Jessica Goodfellow
Jul 1, 2020

Rubicon Project and Telaria re-emerge as Magnite

Company says maintaining its independence means it can offer publishers "unconflicted guidance"—unlike adtech firms that now sit within media conglomerates.

Rubicon Project and Telaria re-emerge as Magnite

Freshly-merged sell-side platforms Rubicon Project and Telaria have relaunched as Magnite.

The two adtech vendors announced their ambition to consolidate in December, to form what they claim is the largest independent sell-side advertising platform. The merger completed in April.

Now they are relaunching as a combined entity, called Magnite. The company will trade under a new "MGNI" ticker symbol on the Nasdaq Global Select Market at the open of the market on July 1, 2020.

The combined company unifies Rubicon Project’s expertise as a programmatic exchange and Telaria’s CTV capabilities. New York-based Telaria was formed in 2017 as a rebrand of Tremor Video, after the latter sold its demand-side business in 2015. The SSP is a connected TV specialist, powering Hulu's private marketplace. Los Angeles-based Rubicon Project was founded in 2007 and operates one of the world's largest ad exchanges. 

Magnite will offer a single platform for transacting CTV, desktop display, video, audio, and mobile inventory across all geographies and auction types.

The combined company has more than 600 employees across 15 countries.

Rubicon Project president and CEO Michael Barrett has become chief executive and president of Magnite. Former Telaria CEO Mark Zagorski, who became president and chief operating officer of the merged company, left in June.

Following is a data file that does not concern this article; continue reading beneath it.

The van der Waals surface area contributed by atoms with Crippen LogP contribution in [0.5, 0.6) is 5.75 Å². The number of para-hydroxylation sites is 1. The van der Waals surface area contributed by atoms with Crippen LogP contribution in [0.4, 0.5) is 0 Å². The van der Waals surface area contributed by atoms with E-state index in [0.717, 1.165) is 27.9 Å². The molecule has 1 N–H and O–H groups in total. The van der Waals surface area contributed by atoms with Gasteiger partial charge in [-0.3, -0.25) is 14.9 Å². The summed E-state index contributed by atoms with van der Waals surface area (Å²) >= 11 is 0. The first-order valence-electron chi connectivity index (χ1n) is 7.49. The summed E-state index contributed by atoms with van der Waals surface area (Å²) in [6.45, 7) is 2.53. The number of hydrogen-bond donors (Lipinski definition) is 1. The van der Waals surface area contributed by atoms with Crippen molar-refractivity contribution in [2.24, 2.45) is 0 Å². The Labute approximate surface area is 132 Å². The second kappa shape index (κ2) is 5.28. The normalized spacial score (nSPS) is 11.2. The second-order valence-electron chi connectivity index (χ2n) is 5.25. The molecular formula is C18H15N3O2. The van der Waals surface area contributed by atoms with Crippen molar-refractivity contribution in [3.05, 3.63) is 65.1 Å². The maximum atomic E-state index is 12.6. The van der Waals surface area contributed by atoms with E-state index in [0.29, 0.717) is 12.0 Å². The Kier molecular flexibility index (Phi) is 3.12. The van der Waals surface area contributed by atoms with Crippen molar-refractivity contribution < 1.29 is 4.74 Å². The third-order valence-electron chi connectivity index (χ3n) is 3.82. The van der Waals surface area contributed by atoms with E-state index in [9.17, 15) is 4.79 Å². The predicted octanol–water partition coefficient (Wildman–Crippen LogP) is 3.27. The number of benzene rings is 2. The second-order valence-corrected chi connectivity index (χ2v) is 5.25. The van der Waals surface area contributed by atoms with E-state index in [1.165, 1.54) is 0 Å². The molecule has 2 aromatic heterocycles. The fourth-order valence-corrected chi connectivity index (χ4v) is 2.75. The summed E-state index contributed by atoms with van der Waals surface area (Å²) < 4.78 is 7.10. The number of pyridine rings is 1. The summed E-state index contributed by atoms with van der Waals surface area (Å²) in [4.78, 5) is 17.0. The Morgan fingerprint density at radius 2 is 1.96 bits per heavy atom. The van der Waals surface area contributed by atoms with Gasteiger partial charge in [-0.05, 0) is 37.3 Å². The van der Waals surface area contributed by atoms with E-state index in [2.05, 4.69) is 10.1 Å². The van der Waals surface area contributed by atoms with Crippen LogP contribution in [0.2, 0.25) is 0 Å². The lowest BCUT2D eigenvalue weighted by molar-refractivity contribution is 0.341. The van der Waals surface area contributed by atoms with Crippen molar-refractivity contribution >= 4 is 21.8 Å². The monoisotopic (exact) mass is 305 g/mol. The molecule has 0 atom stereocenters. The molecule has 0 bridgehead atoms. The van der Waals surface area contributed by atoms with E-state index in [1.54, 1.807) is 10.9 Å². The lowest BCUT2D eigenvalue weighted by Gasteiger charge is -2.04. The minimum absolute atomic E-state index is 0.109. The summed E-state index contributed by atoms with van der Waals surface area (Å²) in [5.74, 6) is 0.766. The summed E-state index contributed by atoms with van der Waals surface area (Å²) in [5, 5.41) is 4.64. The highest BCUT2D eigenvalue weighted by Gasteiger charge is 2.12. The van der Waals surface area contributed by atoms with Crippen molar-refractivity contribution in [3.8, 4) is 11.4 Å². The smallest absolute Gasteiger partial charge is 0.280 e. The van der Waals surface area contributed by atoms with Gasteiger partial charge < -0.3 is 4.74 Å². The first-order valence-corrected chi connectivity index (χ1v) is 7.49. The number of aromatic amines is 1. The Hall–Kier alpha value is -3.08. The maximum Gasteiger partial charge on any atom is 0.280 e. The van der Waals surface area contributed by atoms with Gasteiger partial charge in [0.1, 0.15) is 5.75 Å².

Barrett said: “Uniting our rich technology, experience and partnerships under the Magnite brand brings us closer to being an essential partner for publishers and buyers. Now, more than ever, our industry needs an independent alternative to the walled gardens. At Magnite, we believe that collaboration is the path to a thriving ecosystem that works for everyone.”

The company emphasized its independence in the release announcing its rebranding, saying that since it "doesn’t own any media interests, it can provide unconflicted guidance to publishers paired with exceptional client service". This is a reference to various adtech acquisitions by media companies over the last few years, including AT&T and AppNexus, Singtel and Amobee, Roku and Dataxu. Servicing media clients while being owned by a media company can be seen as a conflict of interest.

The company also believes it will be "powerful, strategic alternative to the walled gardens", commented Zagorski upon announcing the merger in December, "which have been frustrating both buyers and sellers due to their lack of transparency, innovation bottlenecks, and conflicted business models".

Related Articles

Just Published

3 hours ago

LinkedIn logs out: Is it the end of the road for ...

SOUNDING BOARD: Industry experts weigh in on the future for LinkedIn and other non-native tech platforms in China, as the business-networking site confirms it will shrink to a jobs board in the market.

3 hours ago

Japan continues to witness high ad fraud while ...

Grappling with high CPMs, Japan and Singapore report some of the highest fraud rates for IAS, while local brands pull rates down in Indonesia.

3 hours ago

Digital Media Awards 2022: Call for entries

The DMAs celebrate outstanding ideas, work, agencies, brands and talent in the Greater China region.

4 hours ago

BrandZ China: Tencent overtakes Alibaba; Kuaishou, ...

The top 100 most valuable brands in China gained 57% in brand value year-over-year, reaching $1.56 trillion, according to Kantar's latest ranking.